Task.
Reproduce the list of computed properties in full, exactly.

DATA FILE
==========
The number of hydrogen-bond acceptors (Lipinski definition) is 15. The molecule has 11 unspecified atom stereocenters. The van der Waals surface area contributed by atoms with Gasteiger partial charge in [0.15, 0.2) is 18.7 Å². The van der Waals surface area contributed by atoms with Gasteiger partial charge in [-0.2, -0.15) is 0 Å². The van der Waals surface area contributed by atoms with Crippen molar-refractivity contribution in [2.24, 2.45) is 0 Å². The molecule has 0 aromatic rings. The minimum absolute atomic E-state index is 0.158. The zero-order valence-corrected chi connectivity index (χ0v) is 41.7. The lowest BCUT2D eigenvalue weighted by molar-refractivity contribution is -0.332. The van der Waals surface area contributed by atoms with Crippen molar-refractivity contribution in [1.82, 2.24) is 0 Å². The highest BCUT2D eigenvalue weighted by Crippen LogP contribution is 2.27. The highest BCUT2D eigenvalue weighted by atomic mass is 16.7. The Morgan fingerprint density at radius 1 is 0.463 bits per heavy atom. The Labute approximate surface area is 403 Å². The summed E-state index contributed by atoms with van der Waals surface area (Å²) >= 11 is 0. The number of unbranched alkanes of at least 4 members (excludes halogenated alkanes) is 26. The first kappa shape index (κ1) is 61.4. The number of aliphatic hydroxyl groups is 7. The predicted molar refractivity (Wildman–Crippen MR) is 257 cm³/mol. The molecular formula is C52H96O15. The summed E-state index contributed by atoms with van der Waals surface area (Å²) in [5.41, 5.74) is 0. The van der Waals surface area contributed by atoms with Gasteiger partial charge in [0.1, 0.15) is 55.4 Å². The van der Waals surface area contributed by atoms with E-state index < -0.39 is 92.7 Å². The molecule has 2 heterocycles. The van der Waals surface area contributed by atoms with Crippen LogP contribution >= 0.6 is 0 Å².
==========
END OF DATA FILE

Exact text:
The number of hydrogen-bond acceptors (Lipinski definition) is 15. The molecule has 11 unspecified atom stereocenters. The van der Waals surface area contributed by atoms with Gasteiger partial charge in [0.15, 0.2) is 18.7 Å². The van der Waals surface area contributed by atoms with Gasteiger partial charge in [-0.2, -0.15) is 0 Å². The van der Waals surface area contributed by atoms with Crippen molar-refractivity contribution in [2.24, 2.45) is 0 Å². The molecule has 0 aromatic rings. The minimum absolute atomic E-state index is 0.158. The zero-order valence-corrected chi connectivity index (χ0v) is 41.7. The lowest BCUT2D eigenvalue weighted by molar-refractivity contribution is -0.332. The van der Waals surface area contributed by atoms with Crippen molar-refractivity contribution in [1.82, 2.24) is 0 Å². The highest BCUT2D eigenvalue weighted by Crippen LogP contribution is 2.27. The highest BCUT2D eigenvalue weighted by atomic mass is 16.7. The Morgan fingerprint density at radius 1 is 0.463 bits per heavy atom. The Labute approximate surface area is 403 Å². The summed E-state index contributed by atoms with van der Waals surface area (Å²) >= 11 is 0. The number of unbranched alkanes of at least 4 members (excludes halogenated alkanes) is 26. The first kappa shape index (κ1) is 61.4. The number of aliphatic hydroxyl groups is 7. The predicted molar refractivity (Wildman–Crippen MR) is 257 cm³/mol. The molecular formula is C52H96O15. The summed E-state index contributed by atoms with van der Waals surface area (Å²) in [5.41, 5.74) is 0. The van der Waals surface area contributed by atoms with Gasteiger partial charge in [0.1, 0.15) is 55.4 Å². The van der Waals surface area contributed by atoms with E-state index < -0.39 is 92.7 Å². The molecule has 2 heterocycles. The van der Waals surface area contributed by atoms with Crippen LogP contribution >= 0.6 is 0 Å².